Michter’s Sour Mash American Whiskey Review



Michter's is often what I recommend to people when they ask me what they should buy to 'get started in whiskey'. I don't normally suggest Sour Mash, but after this review I might start to given the notes I found. I was pretty surprised revisiting this old shelfer.


 

Company on Label: Michter's

Whiskey Type: Bourbon

Mash Bill Percentages: Undisclosed (originally a 45% Corn, 45% Rye, 10% Barley mash bill, but has been changed)

Proof: 86°

Age: NAS

Further identification: Barrel No 19K2140

 

Nose: Thick syrupy marshmallow. Viscous like a vanilla syrup in a latte or other coffee drink. A light roast coffee bean. Really strong initial presentation. Dry oak I think would present young & grainy if it weren't for all that sweetness. I don't know what it is about sour mash offerings but they always drink above their age to me. There is something slightly synthetic to this... almost like a pleather jacket. The nose really runs into a dead end with a waxed paper wall. A hint of chai can be dug up late. Something like a natural fiber rope or twine is also in here. Empty glass is chocolate and almonds.


Palate: Marshmallow transfers wonderfully along with hot cocoa mix, vanilla coffee bean, and a dark wood like mahogany. Dry sugar cookie fades into tea spice & chocolate. The mouth coating is really thin, but spreads and coats rapidly. It does have some good linger, but is going to be quite repetitive on subsequent pours with a lack of depth being apparent at 86 proof. I do really enjoy this, but unfortunately I know there are some better pours available (like Shenk's). There is something almost like caramel, but quite watered down. I'd say the overall vibe to the pour is the hot chocolate, marshmallow & coffee bean profile that is persistent throughout.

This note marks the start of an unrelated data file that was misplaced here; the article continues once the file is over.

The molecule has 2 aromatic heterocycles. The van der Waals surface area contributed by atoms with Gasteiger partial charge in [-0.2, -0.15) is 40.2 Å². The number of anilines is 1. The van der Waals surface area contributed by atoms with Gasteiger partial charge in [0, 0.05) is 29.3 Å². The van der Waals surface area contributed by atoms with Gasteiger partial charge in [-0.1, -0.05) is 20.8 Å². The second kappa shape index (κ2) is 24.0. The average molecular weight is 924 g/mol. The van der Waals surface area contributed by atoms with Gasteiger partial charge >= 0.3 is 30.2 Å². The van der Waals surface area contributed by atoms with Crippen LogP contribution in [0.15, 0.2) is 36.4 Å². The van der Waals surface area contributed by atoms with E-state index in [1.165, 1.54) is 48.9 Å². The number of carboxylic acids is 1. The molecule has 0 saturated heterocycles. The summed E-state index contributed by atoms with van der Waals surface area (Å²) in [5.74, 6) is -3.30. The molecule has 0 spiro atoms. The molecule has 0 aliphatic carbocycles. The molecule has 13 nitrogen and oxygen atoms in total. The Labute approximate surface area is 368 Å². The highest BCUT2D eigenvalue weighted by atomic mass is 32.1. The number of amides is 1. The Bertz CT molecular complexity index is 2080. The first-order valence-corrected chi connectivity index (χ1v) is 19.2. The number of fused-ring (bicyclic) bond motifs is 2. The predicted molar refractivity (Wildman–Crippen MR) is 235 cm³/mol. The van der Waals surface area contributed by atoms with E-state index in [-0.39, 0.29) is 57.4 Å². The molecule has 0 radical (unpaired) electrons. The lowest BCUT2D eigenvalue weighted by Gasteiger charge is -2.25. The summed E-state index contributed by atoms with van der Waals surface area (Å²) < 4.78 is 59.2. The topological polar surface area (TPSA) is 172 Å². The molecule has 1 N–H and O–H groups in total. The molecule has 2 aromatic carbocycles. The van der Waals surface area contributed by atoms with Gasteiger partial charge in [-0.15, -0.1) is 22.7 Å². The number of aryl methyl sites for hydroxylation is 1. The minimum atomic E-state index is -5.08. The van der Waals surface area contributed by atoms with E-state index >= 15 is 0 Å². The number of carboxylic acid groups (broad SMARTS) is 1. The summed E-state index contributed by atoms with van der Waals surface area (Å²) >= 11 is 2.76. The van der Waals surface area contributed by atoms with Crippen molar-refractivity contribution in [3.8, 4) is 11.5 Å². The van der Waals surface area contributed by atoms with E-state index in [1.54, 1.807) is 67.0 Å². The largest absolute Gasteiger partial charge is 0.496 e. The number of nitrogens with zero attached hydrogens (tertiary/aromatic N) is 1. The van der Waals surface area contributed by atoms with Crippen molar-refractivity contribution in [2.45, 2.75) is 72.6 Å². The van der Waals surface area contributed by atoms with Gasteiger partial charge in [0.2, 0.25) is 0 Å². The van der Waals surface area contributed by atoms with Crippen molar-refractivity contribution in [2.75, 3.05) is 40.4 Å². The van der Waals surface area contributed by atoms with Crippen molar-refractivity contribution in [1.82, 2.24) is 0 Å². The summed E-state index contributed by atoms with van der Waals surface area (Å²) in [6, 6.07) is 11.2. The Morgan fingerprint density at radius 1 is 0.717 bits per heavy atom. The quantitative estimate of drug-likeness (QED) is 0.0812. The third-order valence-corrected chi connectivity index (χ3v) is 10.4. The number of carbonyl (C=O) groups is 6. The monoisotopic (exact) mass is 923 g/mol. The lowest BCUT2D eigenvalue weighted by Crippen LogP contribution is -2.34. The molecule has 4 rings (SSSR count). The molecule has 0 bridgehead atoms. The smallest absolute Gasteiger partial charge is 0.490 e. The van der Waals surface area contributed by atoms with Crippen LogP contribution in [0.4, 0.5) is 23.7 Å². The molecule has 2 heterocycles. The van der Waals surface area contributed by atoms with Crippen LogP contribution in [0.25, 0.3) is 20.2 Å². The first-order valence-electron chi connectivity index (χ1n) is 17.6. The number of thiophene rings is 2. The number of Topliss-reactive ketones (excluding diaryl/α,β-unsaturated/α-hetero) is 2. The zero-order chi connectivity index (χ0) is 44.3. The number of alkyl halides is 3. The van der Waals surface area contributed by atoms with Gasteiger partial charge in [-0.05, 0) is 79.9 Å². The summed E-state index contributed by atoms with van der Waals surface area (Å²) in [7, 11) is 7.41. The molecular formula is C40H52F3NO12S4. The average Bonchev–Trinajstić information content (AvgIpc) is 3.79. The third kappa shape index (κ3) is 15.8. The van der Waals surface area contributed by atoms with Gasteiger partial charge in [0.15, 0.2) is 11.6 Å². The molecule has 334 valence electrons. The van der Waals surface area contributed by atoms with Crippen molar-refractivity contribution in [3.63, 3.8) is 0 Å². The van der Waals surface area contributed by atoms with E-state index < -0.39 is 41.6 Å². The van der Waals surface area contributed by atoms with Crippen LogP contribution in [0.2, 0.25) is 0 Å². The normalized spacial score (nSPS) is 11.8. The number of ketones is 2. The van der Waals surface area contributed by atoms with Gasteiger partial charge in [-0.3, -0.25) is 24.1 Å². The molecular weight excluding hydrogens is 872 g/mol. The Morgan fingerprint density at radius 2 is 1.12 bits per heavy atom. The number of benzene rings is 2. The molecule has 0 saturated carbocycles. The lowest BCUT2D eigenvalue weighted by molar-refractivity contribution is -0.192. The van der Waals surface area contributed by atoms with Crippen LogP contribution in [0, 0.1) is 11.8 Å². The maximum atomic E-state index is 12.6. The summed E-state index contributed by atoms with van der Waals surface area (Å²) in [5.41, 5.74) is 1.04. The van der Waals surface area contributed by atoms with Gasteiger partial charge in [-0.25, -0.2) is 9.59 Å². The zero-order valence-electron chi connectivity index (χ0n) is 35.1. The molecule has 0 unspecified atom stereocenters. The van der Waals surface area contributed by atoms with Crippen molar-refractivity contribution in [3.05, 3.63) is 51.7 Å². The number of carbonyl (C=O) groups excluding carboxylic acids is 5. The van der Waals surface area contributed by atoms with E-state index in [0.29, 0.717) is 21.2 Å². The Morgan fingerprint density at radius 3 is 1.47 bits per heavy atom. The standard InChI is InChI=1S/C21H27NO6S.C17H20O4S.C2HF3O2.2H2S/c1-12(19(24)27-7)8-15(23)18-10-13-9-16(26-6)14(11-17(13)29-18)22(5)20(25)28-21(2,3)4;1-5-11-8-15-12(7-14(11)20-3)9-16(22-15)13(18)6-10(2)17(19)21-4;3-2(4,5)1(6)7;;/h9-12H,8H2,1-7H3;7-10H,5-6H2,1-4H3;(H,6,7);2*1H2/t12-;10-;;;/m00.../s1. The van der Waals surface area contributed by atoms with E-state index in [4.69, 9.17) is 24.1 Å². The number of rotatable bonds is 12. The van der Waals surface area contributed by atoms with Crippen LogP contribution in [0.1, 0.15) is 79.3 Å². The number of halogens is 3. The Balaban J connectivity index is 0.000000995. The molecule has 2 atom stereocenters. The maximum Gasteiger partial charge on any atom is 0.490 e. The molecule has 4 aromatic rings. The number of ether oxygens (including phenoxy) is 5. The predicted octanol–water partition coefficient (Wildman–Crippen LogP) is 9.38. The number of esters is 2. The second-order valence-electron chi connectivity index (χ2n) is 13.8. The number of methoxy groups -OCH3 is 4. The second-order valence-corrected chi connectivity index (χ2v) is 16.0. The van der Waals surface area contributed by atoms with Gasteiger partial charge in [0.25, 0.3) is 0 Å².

Rating: 3/5


I would wholeheartedly suggest this pour to someone looking to expand their novice whiskey horizons as it is a very unique flavor profile. I think it would make a nice dessert pour, if you haven't had any higher proof pours before it. It's very creamy, kind of like an espresso martini in a way.

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